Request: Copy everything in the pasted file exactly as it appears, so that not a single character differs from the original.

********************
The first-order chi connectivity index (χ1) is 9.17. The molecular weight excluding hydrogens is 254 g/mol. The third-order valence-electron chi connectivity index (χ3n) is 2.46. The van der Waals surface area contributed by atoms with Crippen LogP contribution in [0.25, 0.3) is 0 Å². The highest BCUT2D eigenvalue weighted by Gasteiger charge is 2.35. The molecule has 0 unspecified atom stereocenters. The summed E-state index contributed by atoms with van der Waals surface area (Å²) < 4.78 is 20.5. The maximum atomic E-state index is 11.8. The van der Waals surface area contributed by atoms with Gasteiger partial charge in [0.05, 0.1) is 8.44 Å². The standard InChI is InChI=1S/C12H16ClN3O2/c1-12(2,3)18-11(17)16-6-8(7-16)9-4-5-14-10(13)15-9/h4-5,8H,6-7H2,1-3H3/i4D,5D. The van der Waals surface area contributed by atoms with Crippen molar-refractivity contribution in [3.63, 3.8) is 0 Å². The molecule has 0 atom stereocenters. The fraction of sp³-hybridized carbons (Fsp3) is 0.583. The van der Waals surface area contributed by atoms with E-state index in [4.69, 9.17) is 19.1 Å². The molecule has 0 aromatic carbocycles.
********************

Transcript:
The first-order chi connectivity index (χ1) is 9.17. The molecular weight excluding hydrogens is 254 g/mol. The third-order valence-electron chi connectivity index (χ3n) is 2.46. The van der Waals surface area contributed by atoms with Crippen LogP contribution in [0.25, 0.3) is 0 Å². The highest BCUT2D eigenvalue weighted by Gasteiger charge is 2.35. The molecule has 0 unspecified atom stereocenters. The summed E-state index contributed by atoms with van der Waals surface area (Å²) < 4.78 is 20.5. The maximum atomic E-state index is 11.8. The van der Waals surface area contributed by atoms with Gasteiger partial charge in [0.05, 0.1) is 8.44 Å². The standard InChI is InChI=1S/C12H16ClN3O2/c1-12(2,3)18-11(17)16-6-8(7-16)9-4-5-14-10(13)15-9/h4-5,8H,6-7H2,1-3H3/i4D,5D. The van der Waals surface area contributed by atoms with Crippen molar-refractivity contribution in [3.63, 3.8) is 0 Å². The molecule has 0 atom stereocenters. The fraction of sp³-hybridized carbons (Fsp3) is 0.583. The van der Waals surface area contributed by atoms with E-state index in [4.69, 9.17) is 19.1 Å². The molecule has 0 aromatic carbocycles.